I spent much of last week in the Middle Ages, as you know. I emerged about lunch time yesterday. The thing about an academic conference is that it doesn’t present a picture of the whole subject. It’s a bit here and a bit there from what the scholars are currently researching. The subject specialisation is wonderful (such interesting research!), but fitting it all together can be problematic.
This week I’m back into my own contemporary research. The first thought I had when I picked up a book about contemporary Irish folklore was that I have contexts for it. In fact, I went to Ireland before the world went awry and I worked very hard to develop those contexts. Do I have contexts for the Middle Ages?
The answer is, of course I do. I spent many years of my life developing them. I started when I was eighteen and learned Old French in second year university and have never quite stopped. I learned new things then found out that I didn’t understand where those new things came from nor what their companions were, culturally and historically speaking. One of my big dreams has always been to understand. This includes understanding what I know and how I know it, and continuing to learn and to frame my knowledge so that I can learn more about subjects that I think I might be beginning to understand. It’s been a while since I’ve been able to do this full-on for the Middle Ages. By ‘a while’ I mean since The Middle Ages Unlocked was released. Since then, I keep it all together by going to conferences and reading books and teaching and talking and by using it in my fiction. To maintain the complex reality of a subject this rich is wonderful place to be, intellectually. I’ll never know everything or understand everything, but it’s so fulfilling to continue learning.
In my library I have a selection of books that I recommend to people as doorways into the Middle Ages I know. The period is so much more interesting than the popular Middle Ages, so it would be very churlish of me to keep it to myself. Also, there are a lot of trashy books out there. I like to introduce people to good books.
I walked past my shelf. The question I asked as I let my brain wander was what subject didn’t I encounter last week that I want to introduce people to? Medicine. Medicine is so important. The way the wider public talks about medicine in the Middle Ages mostly bears little relationship to actual medicine in the Middle Ages. This popular view creeps into some of the best fantasy novels.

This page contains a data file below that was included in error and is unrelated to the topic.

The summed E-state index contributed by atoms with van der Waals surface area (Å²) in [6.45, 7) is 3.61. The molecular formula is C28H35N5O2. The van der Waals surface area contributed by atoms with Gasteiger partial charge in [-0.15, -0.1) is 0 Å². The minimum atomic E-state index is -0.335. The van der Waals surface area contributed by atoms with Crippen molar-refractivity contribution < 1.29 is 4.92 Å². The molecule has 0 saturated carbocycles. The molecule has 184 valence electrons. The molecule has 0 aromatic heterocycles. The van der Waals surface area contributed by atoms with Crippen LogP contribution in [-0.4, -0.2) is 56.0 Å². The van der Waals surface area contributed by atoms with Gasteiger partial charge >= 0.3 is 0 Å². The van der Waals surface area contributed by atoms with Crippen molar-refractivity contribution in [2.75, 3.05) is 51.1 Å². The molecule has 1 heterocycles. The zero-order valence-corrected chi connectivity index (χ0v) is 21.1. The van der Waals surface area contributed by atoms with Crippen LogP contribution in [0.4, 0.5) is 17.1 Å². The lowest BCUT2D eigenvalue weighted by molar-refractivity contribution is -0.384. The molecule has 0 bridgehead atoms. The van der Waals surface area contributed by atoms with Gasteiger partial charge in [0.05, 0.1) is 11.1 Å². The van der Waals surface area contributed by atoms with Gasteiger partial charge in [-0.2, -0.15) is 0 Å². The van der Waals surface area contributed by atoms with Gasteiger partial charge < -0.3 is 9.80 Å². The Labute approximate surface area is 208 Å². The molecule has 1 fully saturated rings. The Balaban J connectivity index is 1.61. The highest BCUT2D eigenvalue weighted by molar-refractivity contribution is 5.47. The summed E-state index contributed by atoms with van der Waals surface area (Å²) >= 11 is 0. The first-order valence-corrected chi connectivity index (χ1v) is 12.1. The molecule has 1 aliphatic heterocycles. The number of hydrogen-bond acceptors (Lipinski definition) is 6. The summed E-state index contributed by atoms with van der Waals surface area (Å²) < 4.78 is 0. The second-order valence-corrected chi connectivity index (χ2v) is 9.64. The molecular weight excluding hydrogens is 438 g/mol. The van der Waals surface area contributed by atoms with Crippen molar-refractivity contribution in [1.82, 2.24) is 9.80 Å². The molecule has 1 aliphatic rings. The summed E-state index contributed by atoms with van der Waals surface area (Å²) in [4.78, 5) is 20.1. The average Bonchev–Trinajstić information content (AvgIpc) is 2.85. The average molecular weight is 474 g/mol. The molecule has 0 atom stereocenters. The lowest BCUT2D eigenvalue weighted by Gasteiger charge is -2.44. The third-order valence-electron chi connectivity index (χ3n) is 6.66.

I thought about medicine last week. Monica Green was in the audience at a panel I was also in the audience for. I didn’t talk to her. I was shy. Her work is utterly amazing. It’s also seldom a 101 guide for the topic.
There are two books I send people to, first, and, when they say “I need more” I nod sagely and tell them to look for the work of Monica Green. Here’s the book by Green that I need to add to my library sometime, just so that you have a Green title to look for . There are also two lovely volumes by Tony Hunt on Anglo-Norman medicine check here and here , but they’re for after you’ve read a lot of Green and feel up to looking at an edition of medical texts (it also really helps to read Old French). And that’s just the beginning. Medieval European medicine is a big subject, and the European Middle Ages is just a small part of what was happening in the wider world at that time. That’s why I try to find one or two books to suggest to get people started. If you begin with the whole world, then the subject is too big. Since I am, by training and knowledge a European Medievalist, the countries I know best (France and England) tend to dominate my recommendations.
The two books that I suggest starting with (especially to historical fiction and fantasy writers) are Nancy Siraisi’s Medieval and Early Renaissance Medicine and Carole Rawcliffe’s Medicine and Society in Later Medieval England. Because I haven’t looked at new introductions to medieval medicine for a few years, there might be something else that has emerged that I know not yet of. Medieval Studies is a vast field and there is often something new and exciting and intellectually vibrant to look for.
Now my mind has wandered to Montpellier. A year or two after I had sorted out the underlying patterns and structures and just how things happened in the various worlds of Medieval medicine, I was in Montpeller. Montpellier was my research base for my novel Langue[dot]doc 1305. I had to go to hospital, just for two hours, my first day there. It amused me no end that the hospital I went to was one I knew about from my forays into the Middle Ages. It was a university hospital and the only one that didn’t limit its teaching of medicine to Christians in the very Christian part of the Middle Ages. One day I’d like to go to Salerno, and visit the campus there, the one that was famous for teaching women how to be doctors in the Middle Ages.
And now it’s so close to my Tuesday morning that I think I might sleep. If any of you are interested in me turning this into a series “Books you can read about the Middle Ages” (to appear on this blog on Mondays, when I feel like it) then please let me know, because it would be fun to write.